Open Access

Acidemia does not affect outcomes of patients with acute cardiogenic pulmonary edema treated with continuous positive airway pressure

  • Stefano Aliberti1Email author,
  • Federico Piffer1,
  • Anna Maria Brambilla2,
  • Angelo A Bignamini3,
  • Valentina D Rosti2,
  • Tommaso Maraffi2,
  • Valter Monzani2 and
  • Roberto Cosentini2
Critical Care201014:R196

https://doi.org/10.1186/cc9315

Received: 18 June 2010

Accepted: 1 November 2010

Published: 1 November 2010

Abstract

Introduction

A lack of data exists in the literature evaluating acidemia on admission as a favorable or negative prognostic factor in patients with acute cardiogenic pulmonary edema (ACPE) treated with non-invasive continuous positive airway pressure (CPAP). The objective of the present study was to investigate the impact of acidemia on admission on outcomes of ACPE patients treated with CPAP.

Methods

This was a retrospective, observational study of consecutive patients admitted with a diagnosis of ACPE to the Emergency Department of IRCCS Fondazione Cà Granda Ospedale Maggiore Policlinico, Milan, Italy, between January 2003 and December 2006, treated with CPAP on admission. Two groups of patients were identified: subjects with acidemia (acidotic group), and those with a normal pH on admission (controls). The primary endpoint was clinical failure, defined as switch to bi-level ventilation, switch to endotracheal intubation or inhospital mortality.

Results

Among the 378 patients enrolled, 290 (77%) were acidotic on admission. A total of 28 patients (9.7%) in the acidotic group and eight patients (9.1%) among controls experienced a clinical failure (odds ratio = 1.069, 95% confidence interval = 0.469 to 2.438, P = 0.875). Survival analysis indicates that, among acidotic patients, the time at which 50% of patients reached the 7.35 threshold was 173 minutes (95% confidence interval = 153 to 193). Neither acidemia (P = 0.205) nor the type of acidosis on admission (respiratory acidosis, P = 0.126; metabolic acidosis, P = 0.292; mixed acidosis, P = 0.397) affected clinical failure after adjustment for clinical and laboratory factors in a multivariable logistic regression model.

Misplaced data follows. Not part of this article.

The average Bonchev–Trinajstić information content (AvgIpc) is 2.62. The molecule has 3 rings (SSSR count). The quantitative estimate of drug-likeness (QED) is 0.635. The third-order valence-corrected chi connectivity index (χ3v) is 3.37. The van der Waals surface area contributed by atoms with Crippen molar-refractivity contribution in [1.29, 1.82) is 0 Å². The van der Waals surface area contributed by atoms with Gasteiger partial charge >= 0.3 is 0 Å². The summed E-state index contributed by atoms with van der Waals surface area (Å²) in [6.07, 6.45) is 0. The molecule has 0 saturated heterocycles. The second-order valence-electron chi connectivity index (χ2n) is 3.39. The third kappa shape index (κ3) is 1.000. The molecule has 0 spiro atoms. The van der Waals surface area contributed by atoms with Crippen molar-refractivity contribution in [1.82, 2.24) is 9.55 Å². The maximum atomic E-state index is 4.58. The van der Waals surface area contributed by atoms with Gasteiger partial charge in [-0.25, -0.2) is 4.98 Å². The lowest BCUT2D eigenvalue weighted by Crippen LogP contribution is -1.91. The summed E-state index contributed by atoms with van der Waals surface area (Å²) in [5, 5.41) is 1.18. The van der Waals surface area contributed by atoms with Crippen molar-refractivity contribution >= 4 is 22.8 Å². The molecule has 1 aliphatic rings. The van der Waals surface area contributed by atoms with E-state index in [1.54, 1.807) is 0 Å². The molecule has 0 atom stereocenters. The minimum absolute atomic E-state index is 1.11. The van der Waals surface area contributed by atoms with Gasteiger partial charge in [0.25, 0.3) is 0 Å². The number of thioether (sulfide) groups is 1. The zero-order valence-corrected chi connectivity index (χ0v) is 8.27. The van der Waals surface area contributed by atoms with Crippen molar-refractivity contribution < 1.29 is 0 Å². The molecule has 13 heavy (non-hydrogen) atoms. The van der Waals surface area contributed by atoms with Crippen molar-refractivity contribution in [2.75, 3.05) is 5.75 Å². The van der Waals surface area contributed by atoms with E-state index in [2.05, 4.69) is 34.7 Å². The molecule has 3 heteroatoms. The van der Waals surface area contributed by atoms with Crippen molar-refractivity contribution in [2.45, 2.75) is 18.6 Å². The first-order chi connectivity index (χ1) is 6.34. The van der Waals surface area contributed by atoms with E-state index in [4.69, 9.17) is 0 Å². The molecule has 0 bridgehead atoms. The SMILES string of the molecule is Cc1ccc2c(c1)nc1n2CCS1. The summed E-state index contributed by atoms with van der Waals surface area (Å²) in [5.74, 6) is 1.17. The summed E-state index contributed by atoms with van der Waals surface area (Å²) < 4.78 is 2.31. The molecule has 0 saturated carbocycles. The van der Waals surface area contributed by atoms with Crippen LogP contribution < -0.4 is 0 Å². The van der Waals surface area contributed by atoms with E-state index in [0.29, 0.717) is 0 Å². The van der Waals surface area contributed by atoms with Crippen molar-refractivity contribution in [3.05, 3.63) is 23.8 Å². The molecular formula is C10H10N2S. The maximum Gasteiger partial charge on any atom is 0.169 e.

Conclusions

Neither acidemia nor the type of acidosis on admission should be considered risk factors for adverse outcomes in ACPE patients treated with CPAP.

Introduction

International guidelines suggest the use of non-invasive continuous positive airways pressure (CPAP) as first-line intervention in patients with acute cardiogenic pulmonary edema (ACPE) [1]. CPAP has proven to be easier to use, quicker to implement in clinical practice and to carry smaller associated costs in comparison with non-invasive ventilation (NIV) [2]. In light of these findings, CPAP has also been also used to treat ACPE patients outside the intensive care unit or the Emergency Department, as in the general ward or during prehospital care [3].

The rate of mortality in ACPE patients treated with CPAP is reported to be up to 13% [4, 5]. Therefore, it is crucial for healthcare providers to identify risk factors for failure of CPAP treatment, in order to better allocate medical resources and improve clinical outcomes of ACPE patients.